Permanent present tense: The unforgettable life of the amnesic patient, H. M.
Reviewed by Sue Frantz, MA, Highline Community College, Wash.
Author: Suzanne Corkin
Publisher: Basic Books
Copyright year: 2013
Number of pages: 364
"It's a funny thing — you just live and learn. I'm living, and you're learning."
— Henry Gustav Molaison, aka H.M.
Little Albert, Phineas Gage, and H.M. — a student would be hard-pressed to complete an Intro Psych course without being able to identify the three most well-known, and unwitting, research participants in psychology. H.M.’s identity was a closely guarded secret for five decades, only revealed upon his death in December 2008.
Suzanne Corkin, the author and neuroscientist, began working with Henry Molaison in Brenda Milner’s lab in the early 1960s, a working relationship she kept with Molaison for the rest of his life. In a plot twist that would not be believable in a work of fiction, Corkin grew up across the Hartford, Conn., street from William Scoville, the surgeon who removed Molaison’s hippocampi. Molaison was largely unable to form new memories, living in a permanent present of about 30 seconds, and all but two of his pre-surgery episodic memories were lost: A plane ride over Hartford in 1939 and his first cigarette.
Opening with a history of psychosurgery and Molaison’s own history with seizures that were worsening as he aged, the reader sees the rationale for his radical surgery. The rest of the book is a history of memory research with Molaison providing the thread that holds the narrative together. The author had some difficulty with audience. At times she writes for a lay audience, and other times she slips into writing as the neuroscientist that she is. Intro Psych students will find themselves stretched at times. Advanced psychology students will be pleased to discover that they are understanding the science.
You are guaranteed to find fodder for your neuroscience and memory lectures. Molaison, for example, was able to develop a sense of familiarity even if he lacked episodic memory. While he did not meet Corkin until well after his surgery, over time he found her familiar, eventually deciding that he must have known her in high school. As Molaison aged, he did not find his own older face in the mirror surprising. With the death of his father, for four years he was repeatedly distraught each time he was told of his death, but seven years later he was speaking of his father in the past tense.
Scoville removed not only Molaison’s hippocampi but also both amygdalae and areas around those amygdalae, areas important to the sense of smell. While Molaison could smell and could say which odors were stronger, he could not identify the odor itself save one: distilled water. It smelled like “nothing,” he said. The amygdalae also play a role in our senses of hunger, thirst and pain, all senses Molaison seemed to lack to some degree.
Corkin and her team conducted a fascinating series of experiments designed to get at what semantic knowledge Molaison could learn. In short, he was able to add knowledge to existing schemas but unable to create new ones. He knew who John F. Kennedy was before his surgery. Over time he added to his schema knowledge such as he “became president; somebody shot him, and he didn’t survive; he was Catholic.”
There is no question that Henry Molaison contributed immeasurably to what we know about memory and the brain. From his interactions with Corkin you get the sense that he grasped his contributions. Corkin describes Molaison not as a research participant but as a member of the research team, and she protected him to the end.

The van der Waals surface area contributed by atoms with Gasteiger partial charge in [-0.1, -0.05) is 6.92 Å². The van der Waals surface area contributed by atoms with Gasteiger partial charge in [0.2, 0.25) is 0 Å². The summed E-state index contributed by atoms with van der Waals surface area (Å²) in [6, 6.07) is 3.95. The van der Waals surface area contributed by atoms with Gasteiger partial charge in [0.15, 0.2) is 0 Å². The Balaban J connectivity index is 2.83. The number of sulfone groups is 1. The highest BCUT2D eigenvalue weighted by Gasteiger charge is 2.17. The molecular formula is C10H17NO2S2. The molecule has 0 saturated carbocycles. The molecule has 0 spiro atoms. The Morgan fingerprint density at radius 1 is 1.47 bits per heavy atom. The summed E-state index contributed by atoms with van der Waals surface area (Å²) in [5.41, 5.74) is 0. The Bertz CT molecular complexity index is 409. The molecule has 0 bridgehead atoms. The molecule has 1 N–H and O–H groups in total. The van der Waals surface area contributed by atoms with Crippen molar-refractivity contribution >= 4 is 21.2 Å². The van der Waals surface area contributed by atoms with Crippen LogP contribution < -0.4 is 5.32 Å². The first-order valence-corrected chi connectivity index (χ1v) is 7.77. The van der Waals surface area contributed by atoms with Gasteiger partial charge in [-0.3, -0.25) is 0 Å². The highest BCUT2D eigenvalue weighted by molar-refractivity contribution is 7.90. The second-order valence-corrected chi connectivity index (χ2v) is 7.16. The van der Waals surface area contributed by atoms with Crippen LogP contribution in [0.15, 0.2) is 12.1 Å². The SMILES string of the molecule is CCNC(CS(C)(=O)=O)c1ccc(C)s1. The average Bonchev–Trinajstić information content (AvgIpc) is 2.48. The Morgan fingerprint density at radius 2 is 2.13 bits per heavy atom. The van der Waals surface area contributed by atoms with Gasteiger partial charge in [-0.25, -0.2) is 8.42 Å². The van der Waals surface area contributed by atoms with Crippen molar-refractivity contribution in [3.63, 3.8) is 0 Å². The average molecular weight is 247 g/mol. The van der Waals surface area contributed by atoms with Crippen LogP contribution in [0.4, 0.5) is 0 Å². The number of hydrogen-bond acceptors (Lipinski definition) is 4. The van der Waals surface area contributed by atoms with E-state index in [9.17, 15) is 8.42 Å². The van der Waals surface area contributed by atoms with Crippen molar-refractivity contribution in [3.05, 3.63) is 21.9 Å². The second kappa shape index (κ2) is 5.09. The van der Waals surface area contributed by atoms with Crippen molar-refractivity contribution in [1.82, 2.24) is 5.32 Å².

Molaison lived with his mother until her dementia made that arrangement untenable. A family friend took them both in. After his mother was moved to a full-care facility and the family friend developed terminal cancer, Molaison moved into a nursing home where he spent the last 28 years of his life. Knowing that Molaison lacked family and friends, Corkin’s team sent photos of themselves to be put up on his bulletin board, people he found familiar. Knowing his love for crossword puzzles, the research team gave him a monthly subscription to a crossword puzzle publication.
Near the end of the book as Molaison is nearing the end of his life, Corkin writes, “We knew it would be vital to harvest Henry’s brain as soon as possible after he died.” This language brought me up short. Through the book I felt I had come to know Molaison as a person, and with this one sentence, I was reminded that he was first and foremost a research participant. In the final chapter, “Henry’s Legacy,” Corkin describes what happened to Molaison after his death. She walks us through the arrival of his body, the post-mortem brain scans and then the autopsy. His brain was later frozen then shaved into 2,401 slices in a process that took 53 hours. (Visit the Brain Observatory website for more information about Molaison’s brain.) While Corkin and her team certainly felt sadness at his death, their excitement at having his brain was palpable.
Upon finishing this chapter, I had to pause. Molaison’s surgery resulted in tragedy; was 50+ years of research on him exploitive? Was it wrong to benefit from his loss? Molaison, by all accounts, enjoyed participating in the tests. He had a sense he was contributing to science in a unique and valuable way. Would it have been more tragic had researchers like Brenda Milner and Suzanne Corkin not worked with him at all?
And then I read the epilogue. Through most of the book, Corkin keeps Molaison at arm’s length. That makes sense since she is Corkin-the-researcher describing Molaison-the-research-participant. In the last 10 pages, we see Corkin and Molaison on more equal footing as long-time collaborators — a very different lens. If you read nothing else in this book, read the epilogue. It will help you understand exactly what Henry Molaison gave to psychology.